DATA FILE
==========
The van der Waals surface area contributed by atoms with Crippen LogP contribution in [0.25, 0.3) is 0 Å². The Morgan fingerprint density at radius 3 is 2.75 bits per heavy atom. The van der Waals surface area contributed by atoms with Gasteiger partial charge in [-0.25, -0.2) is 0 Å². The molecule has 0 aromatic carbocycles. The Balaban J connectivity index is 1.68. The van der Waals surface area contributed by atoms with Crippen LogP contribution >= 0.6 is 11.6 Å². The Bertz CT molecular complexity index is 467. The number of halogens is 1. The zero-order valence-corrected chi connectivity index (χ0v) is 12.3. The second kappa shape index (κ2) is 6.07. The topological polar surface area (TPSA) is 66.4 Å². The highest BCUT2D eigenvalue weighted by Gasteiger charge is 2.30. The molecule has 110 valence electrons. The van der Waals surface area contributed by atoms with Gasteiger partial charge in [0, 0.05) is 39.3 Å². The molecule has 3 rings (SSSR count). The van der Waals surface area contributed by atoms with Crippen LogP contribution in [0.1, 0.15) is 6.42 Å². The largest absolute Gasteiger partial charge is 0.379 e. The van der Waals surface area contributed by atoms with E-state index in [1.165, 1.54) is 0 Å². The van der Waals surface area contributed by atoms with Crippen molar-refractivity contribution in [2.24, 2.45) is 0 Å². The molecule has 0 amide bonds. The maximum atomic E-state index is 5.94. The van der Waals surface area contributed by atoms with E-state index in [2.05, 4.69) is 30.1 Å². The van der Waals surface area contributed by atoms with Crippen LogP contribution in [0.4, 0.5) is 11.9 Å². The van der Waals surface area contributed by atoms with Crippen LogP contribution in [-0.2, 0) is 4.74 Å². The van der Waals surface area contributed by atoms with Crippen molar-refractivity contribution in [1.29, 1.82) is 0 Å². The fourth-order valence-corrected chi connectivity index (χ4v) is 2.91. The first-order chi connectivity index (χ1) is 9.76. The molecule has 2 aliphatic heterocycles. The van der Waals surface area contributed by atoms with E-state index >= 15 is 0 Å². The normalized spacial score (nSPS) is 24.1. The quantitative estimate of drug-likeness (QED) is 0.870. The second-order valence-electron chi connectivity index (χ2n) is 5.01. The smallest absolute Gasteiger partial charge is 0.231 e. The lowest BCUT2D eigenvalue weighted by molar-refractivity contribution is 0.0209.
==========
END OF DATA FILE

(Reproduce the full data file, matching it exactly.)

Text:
The van der Waals surface area contributed by atoms with Crippen LogP contribution in [0.25, 0.3) is 0 Å². The Morgan fingerprint density at radius 3 is 2.75 bits per heavy atom. The van der Waals surface area contributed by atoms with Gasteiger partial charge in [-0.25, -0.2) is 0 Å². The molecule has 0 aromatic carbocycles. The Balaban J connectivity index is 1.68. The van der Waals surface area contributed by atoms with Crippen LogP contribution >= 0.6 is 11.6 Å². The Bertz CT molecular complexity index is 467. The number of halogens is 1. The zero-order valence-corrected chi connectivity index (χ0v) is 12.3. The second kappa shape index (κ2) is 6.07. The topological polar surface area (TPSA) is 66.4 Å². The highest BCUT2D eigenvalue weighted by Gasteiger charge is 2.30. The molecule has 110 valence electrons. The van der Waals surface area contributed by atoms with Gasteiger partial charge in [0, 0.05) is 39.3 Å². The molecule has 3 rings (SSSR count). The van der Waals surface area contributed by atoms with Crippen LogP contribution in [0.1, 0.15) is 6.42 Å². The largest absolute Gasteiger partial charge is 0.379 e. The van der Waals surface area contributed by atoms with E-state index in [1.165, 1.54) is 0 Å². The van der Waals surface area contributed by atoms with Crippen molar-refractivity contribution in [2.24, 2.45) is 0 Å². The molecule has 0 amide bonds. The maximum atomic E-state index is 5.94. The van der Waals surface area contributed by atoms with E-state index in [2.05, 4.69) is 30.1 Å². The van der Waals surface area contributed by atoms with Crippen LogP contribution in [0.4, 0.5) is 11.9 Å². The van der Waals surface area contributed by atoms with Crippen LogP contribution in [-0.2, 0) is 4.74 Å². The van der Waals surface area contributed by atoms with Crippen molar-refractivity contribution in [1.29, 1.82) is 0 Å². The fourth-order valence-corrected chi connectivity index (χ4v) is 2.91. The first-order chi connectivity index (χ1) is 9.76. The molecule has 2 aliphatic heterocycles. The van der Waals surface area contributed by atoms with E-state index >= 15 is 0 Å². The normalized spacial score (nSPS) is 24.1. The quantitative estimate of drug-likeness (QED) is 0.870. The second-order valence-electron chi connectivity index (χ2n) is 5.01. The smallest absolute Gasteiger partial charge is 0.231 e. The lowest BCUT2D eigenvalue weighted by molar-refractivity contribution is 0.0209.